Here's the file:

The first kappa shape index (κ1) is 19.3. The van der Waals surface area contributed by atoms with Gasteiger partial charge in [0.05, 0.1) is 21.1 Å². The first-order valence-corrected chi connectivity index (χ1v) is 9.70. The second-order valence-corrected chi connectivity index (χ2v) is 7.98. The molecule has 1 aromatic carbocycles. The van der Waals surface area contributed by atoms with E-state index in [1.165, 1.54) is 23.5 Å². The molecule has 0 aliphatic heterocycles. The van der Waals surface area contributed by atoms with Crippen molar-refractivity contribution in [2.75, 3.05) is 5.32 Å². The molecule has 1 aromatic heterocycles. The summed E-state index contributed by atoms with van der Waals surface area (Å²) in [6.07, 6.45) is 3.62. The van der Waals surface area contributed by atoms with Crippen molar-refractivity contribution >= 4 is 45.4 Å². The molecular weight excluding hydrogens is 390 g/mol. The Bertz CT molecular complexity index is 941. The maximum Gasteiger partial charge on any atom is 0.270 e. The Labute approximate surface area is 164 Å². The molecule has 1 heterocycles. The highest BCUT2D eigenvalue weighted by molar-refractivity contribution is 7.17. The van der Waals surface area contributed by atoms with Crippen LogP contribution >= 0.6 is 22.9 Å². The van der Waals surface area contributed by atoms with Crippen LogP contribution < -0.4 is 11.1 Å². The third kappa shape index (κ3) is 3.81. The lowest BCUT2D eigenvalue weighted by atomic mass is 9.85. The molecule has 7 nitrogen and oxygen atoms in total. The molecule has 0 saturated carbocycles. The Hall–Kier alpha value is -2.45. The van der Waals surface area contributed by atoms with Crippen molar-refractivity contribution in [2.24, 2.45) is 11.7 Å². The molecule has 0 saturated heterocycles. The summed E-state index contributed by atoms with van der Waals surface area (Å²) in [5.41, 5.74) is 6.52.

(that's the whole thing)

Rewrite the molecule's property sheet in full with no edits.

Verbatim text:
The first kappa shape index (κ1) is 19.3. The van der Waals surface area contributed by atoms with Gasteiger partial charge in [0.05, 0.1) is 21.1 Å². The first-order valence-corrected chi connectivity index (χ1v) is 9.70. The second-order valence-corrected chi connectivity index (χ2v) is 7.98. The molecule has 1 aromatic carbocycles. The van der Waals surface area contributed by atoms with E-state index in [1.165, 1.54) is 23.5 Å². The molecule has 0 aliphatic heterocycles. The van der Waals surface area contributed by atoms with Crippen molar-refractivity contribution in [2.75, 3.05) is 5.32 Å². The molecule has 1 aromatic heterocycles. The summed E-state index contributed by atoms with van der Waals surface area (Å²) in [6.07, 6.45) is 3.62. The van der Waals surface area contributed by atoms with Crippen molar-refractivity contribution >= 4 is 45.4 Å². The molecular weight excluding hydrogens is 390 g/mol. The Bertz CT molecular complexity index is 941. The maximum Gasteiger partial charge on any atom is 0.270 e. The Labute approximate surface area is 164 Å². The molecule has 1 heterocycles. The highest BCUT2D eigenvalue weighted by molar-refractivity contribution is 7.17. The van der Waals surface area contributed by atoms with Crippen LogP contribution >= 0.6 is 22.9 Å². The van der Waals surface area contributed by atoms with Crippen LogP contribution < -0.4 is 11.1 Å². The third kappa shape index (κ3) is 3.81. The lowest BCUT2D eigenvalue weighted by atomic mass is 9.85. The molecule has 7 nitrogen and oxygen atoms in total. The molecule has 0 saturated carbocycles. The Hall–Kier alpha value is -2.45. The van der Waals surface area contributed by atoms with Crippen molar-refractivity contribution in [2.24, 2.45) is 11.7 Å². The molecule has 0 saturated heterocycles. The summed E-state index contributed by atoms with van der Waals surface area (Å²) in [5.41, 5.74) is 6.52.